Saturday, February 09, 2008

A Good Look

Ah, winter. I am a contract employee for a living, and this time of year, the work wanes; so I wasn't working today. Instead, Mom needed a computer, so we loaded up and headed over to grab Grandma and take her to Short Pump, the location of the Mac store.

The boys have been in an unfortunate mood. They are very bickery, Andy has been having people talk to the hand instead of dealing with them, and Joey has discovered several phrases that make Mom, Dad, and/or Andy squeak in amusing protest and annoyance. It's been a bit of a long week, turning fast into a long weekend. On top of that, I have a selection of students who like to email rude complaints about my tests and grading policies, and they have been timing these emails so that I get them just as I am about to close down and go to bed, resulting in me dragging my butt to bed at 1 am instead of the planned and much needed 10 pm. Then there's tonight, when I am now overtired and wired, and its 11 pm. Bets I end up awake at 1 am again?

Anyway, we were whizzing down the street, headed to Grandma's, and apparently our van went invisible. This happens to me a lot. My car becomes invisible, and people decide they want to be in my lane. Only this time, I wasn't driving, which was a change. And then folks in front of us decided they needs to stop RIGHT NOW. Fortunately, my van has good brakes, and Allan gave up and scooted around the creeping brake-slammers.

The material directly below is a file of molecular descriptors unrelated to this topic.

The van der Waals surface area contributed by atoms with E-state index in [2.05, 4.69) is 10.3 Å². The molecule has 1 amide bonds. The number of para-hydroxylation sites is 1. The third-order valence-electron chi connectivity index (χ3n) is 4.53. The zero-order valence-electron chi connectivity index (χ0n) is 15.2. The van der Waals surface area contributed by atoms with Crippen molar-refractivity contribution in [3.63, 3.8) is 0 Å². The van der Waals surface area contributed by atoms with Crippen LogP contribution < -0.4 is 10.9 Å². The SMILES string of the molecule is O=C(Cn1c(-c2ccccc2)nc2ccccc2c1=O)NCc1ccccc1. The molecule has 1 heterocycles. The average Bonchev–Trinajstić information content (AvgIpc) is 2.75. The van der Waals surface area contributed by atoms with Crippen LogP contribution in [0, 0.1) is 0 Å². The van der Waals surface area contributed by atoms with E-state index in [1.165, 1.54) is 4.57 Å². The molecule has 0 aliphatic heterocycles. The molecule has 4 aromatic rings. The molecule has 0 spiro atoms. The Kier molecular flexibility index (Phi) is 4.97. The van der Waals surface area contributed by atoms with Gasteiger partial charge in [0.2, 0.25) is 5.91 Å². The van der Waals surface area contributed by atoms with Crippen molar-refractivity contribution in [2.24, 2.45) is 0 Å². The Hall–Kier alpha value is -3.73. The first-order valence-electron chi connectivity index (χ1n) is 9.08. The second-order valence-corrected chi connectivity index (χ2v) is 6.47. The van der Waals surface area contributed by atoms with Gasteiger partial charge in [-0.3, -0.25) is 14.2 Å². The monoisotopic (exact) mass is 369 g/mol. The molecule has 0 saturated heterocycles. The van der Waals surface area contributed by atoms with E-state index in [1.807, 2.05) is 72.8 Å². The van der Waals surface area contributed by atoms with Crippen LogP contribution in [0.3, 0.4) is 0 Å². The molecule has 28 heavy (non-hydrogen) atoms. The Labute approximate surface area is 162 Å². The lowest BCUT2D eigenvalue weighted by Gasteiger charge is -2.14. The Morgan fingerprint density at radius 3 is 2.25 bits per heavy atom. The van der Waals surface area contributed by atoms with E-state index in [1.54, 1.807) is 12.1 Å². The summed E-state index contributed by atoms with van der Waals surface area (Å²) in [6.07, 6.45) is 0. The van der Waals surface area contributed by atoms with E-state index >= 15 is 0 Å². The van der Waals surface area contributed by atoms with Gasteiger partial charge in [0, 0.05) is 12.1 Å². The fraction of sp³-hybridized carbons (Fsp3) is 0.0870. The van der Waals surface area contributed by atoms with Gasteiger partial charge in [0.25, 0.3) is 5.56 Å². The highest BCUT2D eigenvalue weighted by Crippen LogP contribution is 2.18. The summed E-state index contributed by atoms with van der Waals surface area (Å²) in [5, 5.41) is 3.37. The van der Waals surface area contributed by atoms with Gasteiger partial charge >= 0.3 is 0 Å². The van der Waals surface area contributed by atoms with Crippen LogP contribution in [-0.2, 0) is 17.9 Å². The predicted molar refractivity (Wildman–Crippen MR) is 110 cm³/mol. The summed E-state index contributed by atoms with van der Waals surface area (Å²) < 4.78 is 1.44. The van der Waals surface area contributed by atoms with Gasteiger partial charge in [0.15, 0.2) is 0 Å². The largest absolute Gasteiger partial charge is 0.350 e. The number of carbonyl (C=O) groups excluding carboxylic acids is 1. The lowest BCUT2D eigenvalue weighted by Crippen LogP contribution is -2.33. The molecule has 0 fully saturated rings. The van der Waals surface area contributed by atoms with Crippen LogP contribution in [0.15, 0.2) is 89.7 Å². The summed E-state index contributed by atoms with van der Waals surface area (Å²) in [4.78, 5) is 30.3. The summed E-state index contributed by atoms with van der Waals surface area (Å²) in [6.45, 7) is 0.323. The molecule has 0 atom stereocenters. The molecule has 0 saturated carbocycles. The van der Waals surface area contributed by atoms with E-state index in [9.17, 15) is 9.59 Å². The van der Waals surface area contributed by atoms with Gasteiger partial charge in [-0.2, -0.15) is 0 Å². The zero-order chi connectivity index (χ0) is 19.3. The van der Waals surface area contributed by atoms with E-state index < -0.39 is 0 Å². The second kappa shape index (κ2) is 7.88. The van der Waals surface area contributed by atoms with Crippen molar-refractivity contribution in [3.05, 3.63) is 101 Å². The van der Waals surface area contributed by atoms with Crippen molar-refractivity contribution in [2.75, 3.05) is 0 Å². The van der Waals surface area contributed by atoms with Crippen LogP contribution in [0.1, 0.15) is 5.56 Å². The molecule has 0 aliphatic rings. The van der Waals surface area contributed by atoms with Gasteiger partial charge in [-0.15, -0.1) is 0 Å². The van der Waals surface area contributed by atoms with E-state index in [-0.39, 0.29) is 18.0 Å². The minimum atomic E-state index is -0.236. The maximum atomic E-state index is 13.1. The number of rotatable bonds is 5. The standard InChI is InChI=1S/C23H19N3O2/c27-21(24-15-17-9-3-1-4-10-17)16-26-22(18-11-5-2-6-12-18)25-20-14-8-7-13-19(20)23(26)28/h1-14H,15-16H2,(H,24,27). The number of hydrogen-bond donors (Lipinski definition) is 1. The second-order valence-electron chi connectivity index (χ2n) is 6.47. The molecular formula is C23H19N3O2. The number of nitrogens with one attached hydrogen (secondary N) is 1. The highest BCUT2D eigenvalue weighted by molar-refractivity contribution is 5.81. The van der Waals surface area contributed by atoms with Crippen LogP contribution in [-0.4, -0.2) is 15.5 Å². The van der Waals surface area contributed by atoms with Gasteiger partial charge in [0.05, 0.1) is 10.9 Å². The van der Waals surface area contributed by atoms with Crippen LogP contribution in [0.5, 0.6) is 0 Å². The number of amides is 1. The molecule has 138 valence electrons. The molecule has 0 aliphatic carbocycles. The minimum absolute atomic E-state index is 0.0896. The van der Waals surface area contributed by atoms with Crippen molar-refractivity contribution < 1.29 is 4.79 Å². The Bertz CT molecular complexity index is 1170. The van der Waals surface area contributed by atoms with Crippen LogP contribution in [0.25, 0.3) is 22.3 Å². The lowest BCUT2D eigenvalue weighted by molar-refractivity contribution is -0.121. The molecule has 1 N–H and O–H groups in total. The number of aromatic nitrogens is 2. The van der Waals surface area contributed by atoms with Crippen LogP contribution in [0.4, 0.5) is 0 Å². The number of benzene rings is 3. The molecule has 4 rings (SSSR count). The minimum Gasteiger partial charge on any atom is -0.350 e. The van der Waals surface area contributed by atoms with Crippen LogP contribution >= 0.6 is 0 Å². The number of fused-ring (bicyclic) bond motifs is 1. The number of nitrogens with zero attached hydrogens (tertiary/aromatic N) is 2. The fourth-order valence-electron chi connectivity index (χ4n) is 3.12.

As we accelerated to a more appropriate speed around the folks who needed to learn to drive, Joey squealed with glee, "Daddy! Look at you!"

Ah, positive reinforcement. What a supportive boy we have.

Thursday, February 07, 2008

New Design!




Because I am SO good. Do you like them? Are they pretty? Think they'll sell big-time? I just so tired of those puzzle-piece things...

Movie?

I'm testing out the adding a movie thing. It didn't used to work for me, so let's see if we have progressed... video

Good Morning!

So... this morning, Joey wakes up, goes into the bathroom with his Dad, points to his eye and happily proclaims, "I'm not hurt anymore!"

Yes.

Wordless Retrospective: Boys in Silly Hats














Wednesday, February 06, 2008

Not the Way to Start The Day

I think I cursed us yesterday. :P Yesterday started with peace and joy; this morning started with a level 10 meltdown. Yes, I'm sure you all looked at that time stamp. I'm still shaking, but I probably won't have time later to post.

Joey got something in his eye. Or he got poked in the eye. I'm not sure which. But one minute we were happily settling into a before-school episode of Signing Time, and the next moment I had Joey screaming and biting himself and thrashing everywhere. Whatever happened, it hurt. The only information I have is it was a duck (there is no duck in sight; I thought he meant Doc, because that was in sight, but he insists it isn't that) and that Andy didn't do it (and he was firm on that point, too.)I pulled him out of it before the bus came, more because I had him keep his eyes closed as much as possible- which made the meltdown worse, Joey didn't like it one bit. But the eye recovered.